From a pool of fascinating contenders, The Basilica de la Sagrada Familia (“Basilica of the Holy Family”) is really the chief icon of Barcelona. It’s the masterpiece of architect Antoni Gaudi, who is himself Barcelona’s favorite son (at least, from a tourist perspective). So, all jokes aside, there wasn’t anything else that we wanted to do on our first unstructured day. We had signed on for a guided tour that morning; as we set out, we were greeted with a surprise treat in the weather. For all that it was the first days of January, the day was sunny and eventually 17 degrees (Celsius)! It wouldn’t last past that day, but while it did it was a real treat. The tour itself was… fine. The tour guide seemed both knowledgeable and personable. She also conducted the tour in both Spanish and English, repeating everything she said so that everyone could understand. There’s nothing wrong with this of course, we are in Spain after all, but it was often tricky to figure out if we couldn’t understand her because it was noisy and we were far away from her or because we literally could not understand her. It made for an unsettled experience, but otherwise all was well. And really, it would have taken more than that to screw up a visit to the Basilica.
So, we aren’t aiming to give complete histories of the places we visit, but at least a brief explanation of the place is in order. The Basilica* was originally started in 1883 under the direction on another man. Plans from that time demonstrate that it would have been a lovely building but one that would be in completely in line with other major Catholic churches in Europe. When he “resigned” (the story goes that there were budget shenanigans as the parishioners had second thoughts at the expense of certain materials he thought necessary), the up-and-coming Gaudi was approached. He said yes, and then spent the next 30+ years of his life working constantly (but not exclusively, more on that later) on the construction of the Basilica. Key to know about the place is that it is not finished. Gaudi knew he would never see the finished product, but I don’t know if he realized just how much longer it would be. The last estimate was that it would be finished in 2026, but that was before COVID and they just aren’t sure now. If you haven’t seen it… I mean, go look at some pictures. The easiest analogy I’ve got for you is that it’s a giant church that relatively modern art movements got a hold of. There are some incredibly outre touches and some of the architecture is primarily interested in expressing symbols as opposed to, say, looking like a Basilica. It was more interesting than beautiful, but it was very interesting.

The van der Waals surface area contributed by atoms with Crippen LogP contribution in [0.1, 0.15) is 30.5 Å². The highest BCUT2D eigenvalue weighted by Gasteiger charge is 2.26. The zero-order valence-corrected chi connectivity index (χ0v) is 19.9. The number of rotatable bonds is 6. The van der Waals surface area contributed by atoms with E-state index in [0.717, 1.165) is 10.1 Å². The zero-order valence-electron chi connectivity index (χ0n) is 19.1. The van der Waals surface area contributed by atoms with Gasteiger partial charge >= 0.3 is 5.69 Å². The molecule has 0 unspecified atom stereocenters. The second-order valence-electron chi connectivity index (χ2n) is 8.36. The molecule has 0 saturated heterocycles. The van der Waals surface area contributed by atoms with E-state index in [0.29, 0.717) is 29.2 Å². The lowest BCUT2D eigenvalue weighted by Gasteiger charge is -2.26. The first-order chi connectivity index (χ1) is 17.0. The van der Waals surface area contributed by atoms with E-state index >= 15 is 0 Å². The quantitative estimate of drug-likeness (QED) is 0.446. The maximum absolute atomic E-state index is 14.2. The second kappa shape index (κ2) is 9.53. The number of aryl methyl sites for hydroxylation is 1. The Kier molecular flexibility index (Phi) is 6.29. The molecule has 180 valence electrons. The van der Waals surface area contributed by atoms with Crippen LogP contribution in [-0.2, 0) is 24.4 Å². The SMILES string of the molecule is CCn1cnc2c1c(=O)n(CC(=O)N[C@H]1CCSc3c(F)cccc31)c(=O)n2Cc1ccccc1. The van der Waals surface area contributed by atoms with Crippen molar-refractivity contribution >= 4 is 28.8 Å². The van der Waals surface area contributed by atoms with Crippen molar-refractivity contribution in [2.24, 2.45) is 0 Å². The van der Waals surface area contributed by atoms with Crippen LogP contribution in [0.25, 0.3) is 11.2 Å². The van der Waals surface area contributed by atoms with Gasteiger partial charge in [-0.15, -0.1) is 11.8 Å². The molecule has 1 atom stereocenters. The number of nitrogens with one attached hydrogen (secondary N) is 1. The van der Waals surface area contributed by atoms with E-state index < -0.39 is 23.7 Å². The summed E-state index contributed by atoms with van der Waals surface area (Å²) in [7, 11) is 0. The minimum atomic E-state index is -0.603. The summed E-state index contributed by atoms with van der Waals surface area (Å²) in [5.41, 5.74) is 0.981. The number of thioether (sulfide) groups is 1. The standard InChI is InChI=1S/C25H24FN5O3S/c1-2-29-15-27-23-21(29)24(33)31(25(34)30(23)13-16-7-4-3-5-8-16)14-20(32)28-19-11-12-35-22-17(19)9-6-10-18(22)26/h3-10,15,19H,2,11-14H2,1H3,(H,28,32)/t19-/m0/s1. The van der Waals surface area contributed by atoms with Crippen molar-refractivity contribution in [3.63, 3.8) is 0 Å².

On the outside, that is. Once we went inside, things changed. The free hand with which Gaudi worked the outside was far more restrained on the interior. His design aesthetic can be most simply explained as “inspired by nature”, but a lot of people say they’re inspired by nature and they all mean something different. Gaudi held hard to certain concepts – there are no straight lines in nature, he says, and so he avoided them where he could. The choir balconies, for example, pass overhead in sinuous waves. The columns are meant to evoke the sense of being in a forest, and materials and structure of them are gently shaded in that direction. The interior never devolves into an art installation, and it is all the more beautiful for it. The stained glass windows, which were all made fairly recently, are gorgeous. They differ from what you’re probably used to seeing by being mostly abstract collages, and also by making one unified statement across all the windows. A spectrum of color washes through the windows from one end to the other. All in all, it’s very, very beautiful. Both of said at one point or another “this is not what I was expecting from the outside.”
When the tour concluded we still had the run of the place (when it’s not hosting active services it’s crawling with tourists), so we went through the museum they’ve built, showcasing designs, models and the like. That done, it was time to head to lunch. As we left, though, we saw three men dressed in elaborate costumes. It didn’t take a rocket scientist to figure out they were the three wise men. At first I thought they were maybe for some show the Basilica puts on for tourists, but Lisa reminded me that the next day was Epiphany. (More on that later, too.)
You can read about our lunch adventure here. I’ll just add that I’m happy we made the time to go the Barceloneta neighborhood. It clearly is not a tourist highlight and so we got to see a more organic neighborhood. Which, turns out, is really lovely. Maybe we’ve just lived in the wrong places before, but I continue to be impressed with the holistic organization of neighborhoods in the countries we’ve been to. A place for children to play, markets, restaurants, necessary businesses, and residences all just seem to fit together. It was a treat to people-watch as we ate.
After lunch we stocked up on some food essentials, because the next day would be Epiphany and we weren’t sure to what extent the city would be shut down. Epiphany, it turns out, is where Spain does most of the stuff that Americans think of when they think about Christmas. There would be a huge parade (most years) on this day, headlined by the three wise men. Children rush out and give their wish lists to the wise men, who are the ones who deliver gifts to children this very night. I’m not sure there’s a Santa Claus at all here, but if there is he is certainly not the star of the show. Full of paella and provisioned against lean times, we headed back to our flat.
*I’m not Catholic and never was, so I get a little confused on Basilica v. Cathedral v. Church. The official name of the place calls it a Basilica so that’s what I’m running with.